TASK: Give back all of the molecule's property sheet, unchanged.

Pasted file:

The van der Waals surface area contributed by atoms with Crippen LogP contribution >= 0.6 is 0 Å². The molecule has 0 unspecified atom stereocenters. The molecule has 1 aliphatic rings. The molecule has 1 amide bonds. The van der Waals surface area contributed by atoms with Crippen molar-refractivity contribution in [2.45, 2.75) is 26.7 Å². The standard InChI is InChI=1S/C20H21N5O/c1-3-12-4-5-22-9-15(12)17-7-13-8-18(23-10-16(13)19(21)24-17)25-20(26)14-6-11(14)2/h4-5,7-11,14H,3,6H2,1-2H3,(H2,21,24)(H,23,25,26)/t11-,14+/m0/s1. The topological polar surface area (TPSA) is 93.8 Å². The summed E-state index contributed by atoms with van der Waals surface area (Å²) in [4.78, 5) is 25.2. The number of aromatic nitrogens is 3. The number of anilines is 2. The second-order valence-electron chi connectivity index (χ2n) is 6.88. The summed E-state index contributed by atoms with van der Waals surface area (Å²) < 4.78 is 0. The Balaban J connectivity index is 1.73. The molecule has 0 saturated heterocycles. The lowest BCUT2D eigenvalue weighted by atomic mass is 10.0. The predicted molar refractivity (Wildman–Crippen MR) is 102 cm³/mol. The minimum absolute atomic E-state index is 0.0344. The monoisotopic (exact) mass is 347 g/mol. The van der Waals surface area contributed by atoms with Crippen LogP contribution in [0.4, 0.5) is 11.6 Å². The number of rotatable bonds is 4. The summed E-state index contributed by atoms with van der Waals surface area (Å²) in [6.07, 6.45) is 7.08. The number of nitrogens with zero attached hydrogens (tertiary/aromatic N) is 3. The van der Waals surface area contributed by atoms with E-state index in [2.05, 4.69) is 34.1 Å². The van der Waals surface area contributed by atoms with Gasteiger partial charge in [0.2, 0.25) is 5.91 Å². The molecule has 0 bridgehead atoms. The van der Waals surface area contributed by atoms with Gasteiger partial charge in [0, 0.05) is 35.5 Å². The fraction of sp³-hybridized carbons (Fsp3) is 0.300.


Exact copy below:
The van der Waals surface area contributed by atoms with Crippen LogP contribution >= 0.6 is 0 Å². The molecule has 0 unspecified atom stereocenters. The molecule has 1 aliphatic rings. The molecule has 1 amide bonds. The van der Waals surface area contributed by atoms with Crippen molar-refractivity contribution in [2.45, 2.75) is 26.7 Å². The standard InChI is InChI=1S/C20H21N5O/c1-3-12-4-5-22-9-15(12)17-7-13-8-18(23-10-16(13)19(21)24-17)25-20(26)14-6-11(14)2/h4-5,7-11,14H,3,6H2,1-2H3,(H2,21,24)(H,23,25,26)/t11-,14+/m0/s1. The topological polar surface area (TPSA) is 93.8 Å². The summed E-state index contributed by atoms with van der Waals surface area (Å²) in [4.78, 5) is 25.2. The number of aromatic nitrogens is 3. The number of anilines is 2. The second-order valence-electron chi connectivity index (χ2n) is 6.88. The summed E-state index contributed by atoms with van der Waals surface area (Å²) < 4.78 is 0. The Balaban J connectivity index is 1.73. The molecule has 0 saturated heterocycles. The lowest BCUT2D eigenvalue weighted by atomic mass is 10.0. The predicted molar refractivity (Wildman–Crippen MR) is 102 cm³/mol. The minimum absolute atomic E-state index is 0.0344. The monoisotopic (exact) mass is 347 g/mol. The van der Waals surface area contributed by atoms with Crippen LogP contribution in [0.4, 0.5) is 11.6 Å². The number of rotatable bonds is 4. The summed E-state index contributed by atoms with van der Waals surface area (Å²) in [6.07, 6.45) is 7.08. The number of nitrogens with zero attached hydrogens (tertiary/aromatic N) is 3. The van der Waals surface area contributed by atoms with E-state index in [2.05, 4.69) is 34.1 Å². The van der Waals surface area contributed by atoms with Gasteiger partial charge in [0.2, 0.25) is 5.91 Å². The molecule has 0 bridgehead atoms. The van der Waals surface area contributed by atoms with Gasteiger partial charge in [0, 0.05) is 35.5 Å². The fraction of sp³-hybridized carbons (Fsp3) is 0.300.